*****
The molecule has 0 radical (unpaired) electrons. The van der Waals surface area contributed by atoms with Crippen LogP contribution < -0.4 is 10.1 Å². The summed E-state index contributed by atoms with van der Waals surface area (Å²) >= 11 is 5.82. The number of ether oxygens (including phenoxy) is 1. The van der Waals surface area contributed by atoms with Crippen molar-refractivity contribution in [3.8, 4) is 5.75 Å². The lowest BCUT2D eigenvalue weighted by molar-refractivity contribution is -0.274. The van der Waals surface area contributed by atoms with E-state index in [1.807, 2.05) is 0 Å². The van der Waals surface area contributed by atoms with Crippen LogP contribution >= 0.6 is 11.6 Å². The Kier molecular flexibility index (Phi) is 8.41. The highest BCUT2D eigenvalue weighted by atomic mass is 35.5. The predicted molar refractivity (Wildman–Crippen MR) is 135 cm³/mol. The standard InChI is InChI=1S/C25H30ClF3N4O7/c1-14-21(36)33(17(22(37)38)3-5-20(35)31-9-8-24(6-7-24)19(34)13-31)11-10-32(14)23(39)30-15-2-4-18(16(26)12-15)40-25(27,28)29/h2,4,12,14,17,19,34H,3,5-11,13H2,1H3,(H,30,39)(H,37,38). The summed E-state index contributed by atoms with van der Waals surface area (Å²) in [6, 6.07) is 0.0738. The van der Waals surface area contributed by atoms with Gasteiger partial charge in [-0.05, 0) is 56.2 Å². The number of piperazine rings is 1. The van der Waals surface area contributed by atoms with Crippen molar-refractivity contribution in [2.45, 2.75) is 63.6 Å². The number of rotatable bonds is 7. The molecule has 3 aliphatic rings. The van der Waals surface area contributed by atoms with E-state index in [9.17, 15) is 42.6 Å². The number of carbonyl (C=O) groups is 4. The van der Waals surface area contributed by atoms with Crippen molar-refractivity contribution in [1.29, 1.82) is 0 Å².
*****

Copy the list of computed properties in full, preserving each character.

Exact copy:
The molecule has 0 radical (unpaired) electrons. The van der Waals surface area contributed by atoms with Crippen LogP contribution < -0.4 is 10.1 Å². The summed E-state index contributed by atoms with van der Waals surface area (Å²) >= 11 is 5.82. The number of ether oxygens (including phenoxy) is 1. The van der Waals surface area contributed by atoms with Crippen molar-refractivity contribution in [3.8, 4) is 5.75 Å². The lowest BCUT2D eigenvalue weighted by molar-refractivity contribution is -0.274. The van der Waals surface area contributed by atoms with E-state index in [1.807, 2.05) is 0 Å². The van der Waals surface area contributed by atoms with Crippen LogP contribution >= 0.6 is 11.6 Å². The Kier molecular flexibility index (Phi) is 8.41. The highest BCUT2D eigenvalue weighted by atomic mass is 35.5. The predicted molar refractivity (Wildman–Crippen MR) is 135 cm³/mol. The standard InChI is InChI=1S/C25H30ClF3N4O7/c1-14-21(36)33(17(22(37)38)3-5-20(35)31-9-8-24(6-7-24)19(34)13-31)11-10-32(14)23(39)30-15-2-4-18(16(26)12-15)40-25(27,28)29/h2,4,12,14,17,19,34H,3,5-11,13H2,1H3,(H,30,39)(H,37,38). The summed E-state index contributed by atoms with van der Waals surface area (Å²) in [6, 6.07) is 0.0738. The van der Waals surface area contributed by atoms with Gasteiger partial charge in [-0.05, 0) is 56.2 Å². The number of piperazine rings is 1. The van der Waals surface area contributed by atoms with Crippen molar-refractivity contribution in [2.45, 2.75) is 63.6 Å². The number of rotatable bonds is 7. The molecule has 3 aliphatic rings. The van der Waals surface area contributed by atoms with E-state index in [9.17, 15) is 42.6 Å². The number of carbonyl (C=O) groups is 4. The van der Waals surface area contributed by atoms with Crippen molar-refractivity contribution in [1.29, 1.82) is 0 Å².